Naturally, then, God also designed marriage to be a permanent union, unbroken and uncorrupted. The biblical terminology of Ephesians 5:31 stresses the permanence of the marriage union: “A man shall leave his father and mother and shall be joined to his wife.” The word translated “be joined to” is a Greek term (proskolla) that literally speaks of gluing something together. It describes a permanent, unbreakable bond. That is an apt description of God’s ideal for marriage. It’s a union held together by lasting love that absolutely refuses to let go.
Scripture is clear: God’s plan for the family begins with life-long monogamous marriage, which is grounded in sacrificial love. Why is this of such supreme importance? Paul gave the answer in Ephesians 5:32: “This mystery is great; but I am speaking with reference to Christ and the church.” In other words, the husband’s love for his wife is a sacred duty because of what it illustrates.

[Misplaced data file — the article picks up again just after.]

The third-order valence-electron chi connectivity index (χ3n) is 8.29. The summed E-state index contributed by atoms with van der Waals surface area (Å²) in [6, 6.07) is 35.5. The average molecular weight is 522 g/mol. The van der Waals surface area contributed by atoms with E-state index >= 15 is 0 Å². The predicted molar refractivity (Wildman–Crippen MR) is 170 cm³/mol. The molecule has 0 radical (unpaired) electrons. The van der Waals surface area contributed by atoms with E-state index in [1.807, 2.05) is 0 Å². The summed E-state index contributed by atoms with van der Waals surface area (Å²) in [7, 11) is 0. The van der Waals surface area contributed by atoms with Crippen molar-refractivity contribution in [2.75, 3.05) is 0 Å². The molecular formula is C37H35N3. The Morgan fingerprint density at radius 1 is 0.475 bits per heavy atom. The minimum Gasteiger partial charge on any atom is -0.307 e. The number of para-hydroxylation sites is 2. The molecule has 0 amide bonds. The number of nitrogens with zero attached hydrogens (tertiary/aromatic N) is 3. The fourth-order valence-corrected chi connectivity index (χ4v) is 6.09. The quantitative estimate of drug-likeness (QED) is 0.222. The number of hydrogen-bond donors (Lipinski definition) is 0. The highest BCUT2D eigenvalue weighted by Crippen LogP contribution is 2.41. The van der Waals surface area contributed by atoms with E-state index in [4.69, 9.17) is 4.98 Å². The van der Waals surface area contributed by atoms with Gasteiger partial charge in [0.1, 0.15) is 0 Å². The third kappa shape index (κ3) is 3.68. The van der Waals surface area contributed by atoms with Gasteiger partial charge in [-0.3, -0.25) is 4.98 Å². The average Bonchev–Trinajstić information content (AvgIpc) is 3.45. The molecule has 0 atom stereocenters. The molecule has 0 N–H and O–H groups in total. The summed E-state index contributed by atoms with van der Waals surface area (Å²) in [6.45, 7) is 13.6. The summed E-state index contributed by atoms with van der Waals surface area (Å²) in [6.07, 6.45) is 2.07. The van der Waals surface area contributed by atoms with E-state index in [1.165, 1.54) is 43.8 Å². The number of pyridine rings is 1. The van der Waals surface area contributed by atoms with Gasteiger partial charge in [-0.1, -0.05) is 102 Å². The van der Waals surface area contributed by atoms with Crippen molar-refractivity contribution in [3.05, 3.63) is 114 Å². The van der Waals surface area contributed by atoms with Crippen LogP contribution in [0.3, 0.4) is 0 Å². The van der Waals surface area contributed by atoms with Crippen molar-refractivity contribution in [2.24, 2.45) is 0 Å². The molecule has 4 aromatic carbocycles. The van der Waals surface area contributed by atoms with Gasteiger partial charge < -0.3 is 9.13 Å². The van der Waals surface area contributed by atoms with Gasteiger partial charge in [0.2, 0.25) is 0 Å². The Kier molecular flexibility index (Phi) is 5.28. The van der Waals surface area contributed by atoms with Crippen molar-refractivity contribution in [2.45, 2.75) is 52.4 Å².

Christ is the heavenly Bridegroom and the church is His bride (Revelation 19:7–8; 21:9). Because marriage pictures that union, the husband must be Christlike in his love for the wife, and she must be submissive to his headship. Otherwise, the divine object lesson is destroyed.
What higher motive could there be for a husband to love his wife? By loving her as Christ loved the church, he honors Christ in the most direct and graphic way. He becomes the embodiment of Christ’s love to his own wife, a living example to the rest of his family, a channel of blessing to his entire household, and a powerful testimony to a watching world.
(Adapted from The Fulfilled Family)